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The Public Policy Process

Module titleThe Public Policy Process
Module codePOC1014
Academic year2022/3
Module staff

Dr David Benson (Convenor)

Duration: Term123
Duration: Weeks


Number students taking module (anticipated)


Description - summary of the module content

Module description

The public policy process is a critical component of everyday politics and an important focus of political science. Understanding how public policy is initiated, formulated, adopted and implemented remains central to explaining the broader exercise of political power – in other words ‘who gets what, when, how’ (Lasswell 1936). The module therefore provides an introduction to public policy making by defining key concepts, outlining major theoretical arguments and discussing the entire policy cycle, from agenda-setting to final implementation and policy succession. Illustrative examples of policy processes will be drawn from the UK and elsewhere.

No prior knowledge skills or experience are required to take this module and it is suitable for specialist and non-specialist students. The module is suitable for students on interdisciplinary pathways.

Module aims - intentions of the module

This module aims to provide an introduction to the public policy process by presenting major concepts, theoretical debates and key academic texts. It also aims to link theoretical arguments to empirical examples through employing material from different national contexts, primarily the UK. By undertaking the module, you will also develop your research, analytical and writing skills.

Intended Learning Outcomes (ILOs)

ILO: Module-specific skills

On successfully completing the module you will be able to...

  • 1. demonstrate knowledge of the public policy process specifically, through engagement with key concepts, debates and major academic texts;
  • 2. demonstrate the ability to understand theories of the policy process and apply this knowledge to the explanation of empirical examples;

ILO: Discipline-specific skills

On successfully completing the module you will be able to...

  • 3. demonstrate knowledge of political processes generally, debates and major academic texts;
  • 4. demonstrate the ability to understand political theory and apply this knowledge to the explanation of empirical examples.

ILO: Personal and key skills

On successfully completing the module you will be able to...

  • 5. research and write analytical essays;
  • 6. formulate critical arguments; and
  • 7. communicate arguments effectively through written submissions.

Syllabus plan

Syllabus plan

Whilst the module’s precise content may vary from year to year, it is envisaged that the syllabus will cover some or all of the following themes:

  • Introduction to the policy process – policy types and stages, module assessments, reading
  • Major theories of the policy process – pluralism, neopluralism, structuralism, institutional theory, advocacy coalition framework, implementation theory, policy evaluation, policy streams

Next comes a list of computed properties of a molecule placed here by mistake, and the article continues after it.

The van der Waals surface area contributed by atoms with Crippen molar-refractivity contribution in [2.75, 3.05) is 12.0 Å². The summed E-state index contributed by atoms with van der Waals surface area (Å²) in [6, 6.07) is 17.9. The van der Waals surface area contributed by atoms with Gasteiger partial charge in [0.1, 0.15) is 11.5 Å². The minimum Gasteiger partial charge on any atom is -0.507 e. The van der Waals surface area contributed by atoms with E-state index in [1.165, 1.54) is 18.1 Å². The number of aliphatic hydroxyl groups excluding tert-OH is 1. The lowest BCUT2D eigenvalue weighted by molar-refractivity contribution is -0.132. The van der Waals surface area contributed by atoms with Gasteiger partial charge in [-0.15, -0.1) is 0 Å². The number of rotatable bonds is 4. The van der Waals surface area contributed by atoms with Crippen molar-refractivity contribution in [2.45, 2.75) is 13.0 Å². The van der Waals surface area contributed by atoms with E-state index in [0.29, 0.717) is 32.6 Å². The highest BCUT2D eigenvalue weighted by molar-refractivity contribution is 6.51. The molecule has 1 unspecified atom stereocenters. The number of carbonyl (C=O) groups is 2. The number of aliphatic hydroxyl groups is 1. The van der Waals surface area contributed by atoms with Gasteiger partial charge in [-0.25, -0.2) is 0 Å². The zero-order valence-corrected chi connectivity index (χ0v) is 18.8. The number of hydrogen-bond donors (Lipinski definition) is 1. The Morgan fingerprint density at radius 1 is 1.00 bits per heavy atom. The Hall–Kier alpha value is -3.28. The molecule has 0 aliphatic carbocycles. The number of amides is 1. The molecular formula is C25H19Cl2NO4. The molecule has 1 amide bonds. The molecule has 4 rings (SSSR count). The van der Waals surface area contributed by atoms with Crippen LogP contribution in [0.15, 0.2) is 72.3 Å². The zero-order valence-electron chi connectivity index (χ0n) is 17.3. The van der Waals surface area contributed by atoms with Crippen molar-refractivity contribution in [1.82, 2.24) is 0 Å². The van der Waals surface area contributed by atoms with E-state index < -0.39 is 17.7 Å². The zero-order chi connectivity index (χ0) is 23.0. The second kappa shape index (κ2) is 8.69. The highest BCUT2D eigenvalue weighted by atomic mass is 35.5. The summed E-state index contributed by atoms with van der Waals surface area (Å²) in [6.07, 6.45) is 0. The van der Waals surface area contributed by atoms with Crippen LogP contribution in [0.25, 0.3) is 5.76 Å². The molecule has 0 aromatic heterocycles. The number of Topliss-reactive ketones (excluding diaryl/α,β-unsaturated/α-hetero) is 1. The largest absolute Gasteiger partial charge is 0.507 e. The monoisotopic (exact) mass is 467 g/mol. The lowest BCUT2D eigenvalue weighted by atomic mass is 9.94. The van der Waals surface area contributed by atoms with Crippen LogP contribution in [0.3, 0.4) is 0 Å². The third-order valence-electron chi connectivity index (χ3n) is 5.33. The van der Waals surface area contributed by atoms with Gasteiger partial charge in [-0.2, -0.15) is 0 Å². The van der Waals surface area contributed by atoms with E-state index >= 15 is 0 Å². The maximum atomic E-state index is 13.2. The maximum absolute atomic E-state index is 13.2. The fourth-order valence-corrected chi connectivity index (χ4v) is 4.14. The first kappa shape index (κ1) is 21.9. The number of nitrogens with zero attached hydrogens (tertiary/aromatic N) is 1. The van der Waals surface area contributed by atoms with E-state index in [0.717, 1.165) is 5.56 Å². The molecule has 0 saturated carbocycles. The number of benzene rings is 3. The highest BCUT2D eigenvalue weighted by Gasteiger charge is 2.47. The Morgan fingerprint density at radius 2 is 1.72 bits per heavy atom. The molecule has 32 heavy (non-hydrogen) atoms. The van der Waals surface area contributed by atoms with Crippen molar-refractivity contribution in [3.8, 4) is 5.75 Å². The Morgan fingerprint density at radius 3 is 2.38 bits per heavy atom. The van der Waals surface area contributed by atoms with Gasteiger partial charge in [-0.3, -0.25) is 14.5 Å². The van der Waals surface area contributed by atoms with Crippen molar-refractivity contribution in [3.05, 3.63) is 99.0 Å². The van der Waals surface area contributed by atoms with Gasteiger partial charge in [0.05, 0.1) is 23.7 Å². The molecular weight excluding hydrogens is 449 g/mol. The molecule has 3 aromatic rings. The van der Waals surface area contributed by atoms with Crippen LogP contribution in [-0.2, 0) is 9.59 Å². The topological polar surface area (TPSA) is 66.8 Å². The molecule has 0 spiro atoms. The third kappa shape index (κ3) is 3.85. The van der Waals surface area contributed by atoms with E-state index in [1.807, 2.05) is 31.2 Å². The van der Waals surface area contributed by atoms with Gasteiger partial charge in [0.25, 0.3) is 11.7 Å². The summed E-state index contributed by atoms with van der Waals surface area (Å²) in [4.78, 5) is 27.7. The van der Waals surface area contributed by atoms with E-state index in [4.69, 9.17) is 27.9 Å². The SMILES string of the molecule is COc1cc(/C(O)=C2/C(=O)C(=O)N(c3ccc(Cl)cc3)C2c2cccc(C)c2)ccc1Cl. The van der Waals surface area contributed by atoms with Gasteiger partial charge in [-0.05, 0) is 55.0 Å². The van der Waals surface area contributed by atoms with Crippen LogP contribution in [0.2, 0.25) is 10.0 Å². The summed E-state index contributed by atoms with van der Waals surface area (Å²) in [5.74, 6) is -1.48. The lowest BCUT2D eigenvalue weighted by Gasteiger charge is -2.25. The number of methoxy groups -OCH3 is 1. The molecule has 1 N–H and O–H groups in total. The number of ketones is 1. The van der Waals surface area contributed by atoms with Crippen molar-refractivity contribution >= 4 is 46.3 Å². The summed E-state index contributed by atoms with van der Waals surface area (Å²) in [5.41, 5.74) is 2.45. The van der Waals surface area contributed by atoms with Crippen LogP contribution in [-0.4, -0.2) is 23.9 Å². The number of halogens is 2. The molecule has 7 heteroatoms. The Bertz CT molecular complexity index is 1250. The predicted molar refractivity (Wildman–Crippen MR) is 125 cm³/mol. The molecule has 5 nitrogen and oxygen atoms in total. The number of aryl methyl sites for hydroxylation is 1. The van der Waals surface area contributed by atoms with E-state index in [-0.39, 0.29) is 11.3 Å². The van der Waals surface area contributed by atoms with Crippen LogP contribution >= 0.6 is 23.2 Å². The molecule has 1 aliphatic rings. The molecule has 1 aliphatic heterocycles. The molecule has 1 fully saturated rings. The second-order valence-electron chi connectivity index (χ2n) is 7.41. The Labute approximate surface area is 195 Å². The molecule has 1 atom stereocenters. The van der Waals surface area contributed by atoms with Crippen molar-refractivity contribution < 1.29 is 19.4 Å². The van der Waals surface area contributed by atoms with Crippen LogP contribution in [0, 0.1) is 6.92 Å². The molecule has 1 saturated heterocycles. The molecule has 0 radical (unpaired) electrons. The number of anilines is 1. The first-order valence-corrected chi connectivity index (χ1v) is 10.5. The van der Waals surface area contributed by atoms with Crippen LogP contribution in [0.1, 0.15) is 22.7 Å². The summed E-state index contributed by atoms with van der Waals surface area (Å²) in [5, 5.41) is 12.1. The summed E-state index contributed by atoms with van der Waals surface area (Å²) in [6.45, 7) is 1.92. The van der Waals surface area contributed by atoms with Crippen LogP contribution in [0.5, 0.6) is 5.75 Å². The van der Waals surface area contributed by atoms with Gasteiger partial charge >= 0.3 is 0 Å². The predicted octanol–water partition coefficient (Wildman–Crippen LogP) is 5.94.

• Relating theories to a case study
  • The decisional phase
    • Issues and agenda-setting
    • Policy formulation
    • Policy instruments
    • Decision-making
    • The post-decisional phase
      • Implementation
      • Evaluation, succession/termination
      • Conclusions and new horizons in public policy research

Learning and teaching

Learning activities and teaching methods (given in hours of study time)

Scheduled Learning and Teaching ActivitiesGuided independent studyPlacement / study abroad

Details of learning activities and teaching methods

CategoryHours of study timeDescription
Scheduled learning and teaching activity16.5 hours11 Lectures – 1.5 hours each
Scheduled learning and teaching activity11 hours11 Seminars – 1 hour duration
Guided independent study122.5 hoursPrivate study. Students will be given directed reading to complete which will support the lectures, seminars and coursework (approximately 50% of the allocated time). Students will be expected to devote the rest of this time to the formative exercise and completing the summative case study. The case study will also require some independent research, although guidance will be given in class and on request.


Formative assessment

Form of assessmentSize of the assessment (eg length / duration)ILOs assessedFeedback method
Policy case study proposal200 words1,6Written feedback

Summative assessment (% of credit)

CourseworkWritten examsPractical exams

Details of summative assessment

Form of assessment% of creditSize of the assessment (eg length / duration)ILOs assessedFeedback method
Policy brief/essay 331,200 words1-7Written feedback
Policy case study/extended essay672,400 words1-7Written feedback


Details of re-assessment (where required by referral or deferral)

Original form of assessmentForm of re-assessmentILOs re-assessedTimescale for re-assessment
Policy brief/essayPolicy brief/essay (1,200 words)1-7August/September reassessment period
Policy case study/extended essayPolicy case study/extended essay (2,400 words)1-7August/September reassessment period


Indicative learning resources - Basic reading

Dryzek, J. and Dunleavy, P. (2009) Theories of the Democratic State. Basingstoke: Palgrave.

Hill, M. (2009) The Public Policy Process. Harlow: Pearson.

Howlett, M. (2010) Designing Public Policies. London: Routledge.

Wu, X., Ramesh, M. and Howlett, M. (2010) The Public Policy Primer. London: Routledge.

Module has an active ELE page

Key words search

Public policy, policy formation, policy decision-making

Credit value15
Module ECTS


Module pre-requisites


Module co-requisites


NQF level (module)


Available as distance learning?


Origin date


Last revision date